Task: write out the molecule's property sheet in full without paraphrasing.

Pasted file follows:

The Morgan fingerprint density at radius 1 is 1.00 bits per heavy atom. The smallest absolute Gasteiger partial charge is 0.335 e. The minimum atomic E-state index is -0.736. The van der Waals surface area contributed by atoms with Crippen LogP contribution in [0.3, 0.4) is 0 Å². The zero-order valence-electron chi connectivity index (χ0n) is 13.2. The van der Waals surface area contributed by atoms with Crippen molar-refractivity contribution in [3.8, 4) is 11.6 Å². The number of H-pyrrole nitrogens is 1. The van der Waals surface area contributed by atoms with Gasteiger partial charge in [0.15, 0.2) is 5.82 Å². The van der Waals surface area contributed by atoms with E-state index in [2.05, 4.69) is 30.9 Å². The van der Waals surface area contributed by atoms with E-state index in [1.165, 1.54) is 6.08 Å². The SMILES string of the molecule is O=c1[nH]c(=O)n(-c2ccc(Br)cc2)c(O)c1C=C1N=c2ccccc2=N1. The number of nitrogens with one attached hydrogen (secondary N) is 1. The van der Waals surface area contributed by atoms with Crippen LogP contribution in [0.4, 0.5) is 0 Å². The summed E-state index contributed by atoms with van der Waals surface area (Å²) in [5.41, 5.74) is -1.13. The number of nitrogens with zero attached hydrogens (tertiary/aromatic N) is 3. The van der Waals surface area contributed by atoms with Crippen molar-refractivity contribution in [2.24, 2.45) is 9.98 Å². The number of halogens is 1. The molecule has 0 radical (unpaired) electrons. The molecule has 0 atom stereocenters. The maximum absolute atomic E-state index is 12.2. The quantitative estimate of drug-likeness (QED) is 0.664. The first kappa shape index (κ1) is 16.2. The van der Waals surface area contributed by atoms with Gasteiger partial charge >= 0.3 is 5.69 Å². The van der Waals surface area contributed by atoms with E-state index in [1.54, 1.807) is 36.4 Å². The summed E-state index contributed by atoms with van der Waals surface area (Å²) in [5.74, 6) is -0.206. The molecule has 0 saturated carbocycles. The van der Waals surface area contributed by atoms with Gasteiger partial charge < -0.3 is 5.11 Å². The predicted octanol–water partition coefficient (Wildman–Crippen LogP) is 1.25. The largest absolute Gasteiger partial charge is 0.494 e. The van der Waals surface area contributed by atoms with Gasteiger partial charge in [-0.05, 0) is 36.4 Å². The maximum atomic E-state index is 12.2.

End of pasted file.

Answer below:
The Morgan fingerprint density at radius 1 is 1.00 bits per heavy atom. The smallest absolute Gasteiger partial charge is 0.335 e. The minimum atomic E-state index is -0.736. The van der Waals surface area contributed by atoms with Crippen LogP contribution in [0.3, 0.4) is 0 Å². The zero-order valence-electron chi connectivity index (χ0n) is 13.2. The van der Waals surface area contributed by atoms with Crippen molar-refractivity contribution in [3.8, 4) is 11.6 Å². The number of H-pyrrole nitrogens is 1. The van der Waals surface area contributed by atoms with Gasteiger partial charge in [0.15, 0.2) is 5.82 Å². The van der Waals surface area contributed by atoms with E-state index in [2.05, 4.69) is 30.9 Å². The van der Waals surface area contributed by atoms with E-state index in [1.165, 1.54) is 6.08 Å². The SMILES string of the molecule is O=c1[nH]c(=O)n(-c2ccc(Br)cc2)c(O)c1C=C1N=c2ccccc2=N1. The number of nitrogens with one attached hydrogen (secondary N) is 1. The van der Waals surface area contributed by atoms with Crippen LogP contribution in [0.4, 0.5) is 0 Å². The summed E-state index contributed by atoms with van der Waals surface area (Å²) in [5.41, 5.74) is -1.13. The number of nitrogens with zero attached hydrogens (tertiary/aromatic N) is 3. The van der Waals surface area contributed by atoms with Crippen molar-refractivity contribution in [2.24, 2.45) is 9.98 Å². The number of halogens is 1. The molecule has 0 radical (unpaired) electrons. The molecule has 0 atom stereocenters. The maximum absolute atomic E-state index is 12.2. The quantitative estimate of drug-likeness (QED) is 0.664. The first kappa shape index (κ1) is 16.2. The van der Waals surface area contributed by atoms with Gasteiger partial charge >= 0.3 is 5.69 Å². The van der Waals surface area contributed by atoms with E-state index in [1.54, 1.807) is 36.4 Å². The summed E-state index contributed by atoms with van der Waals surface area (Å²) in [5.74, 6) is -0.206. The molecule has 0 saturated carbocycles. The van der Waals surface area contributed by atoms with Gasteiger partial charge < -0.3 is 5.11 Å². The predicted octanol–water partition coefficient (Wildman–Crippen LogP) is 1.25. The largest absolute Gasteiger partial charge is 0.494 e. The van der Waals surface area contributed by atoms with Gasteiger partial charge in [-0.05, 0) is 36.4 Å². The maximum atomic E-state index is 12.2.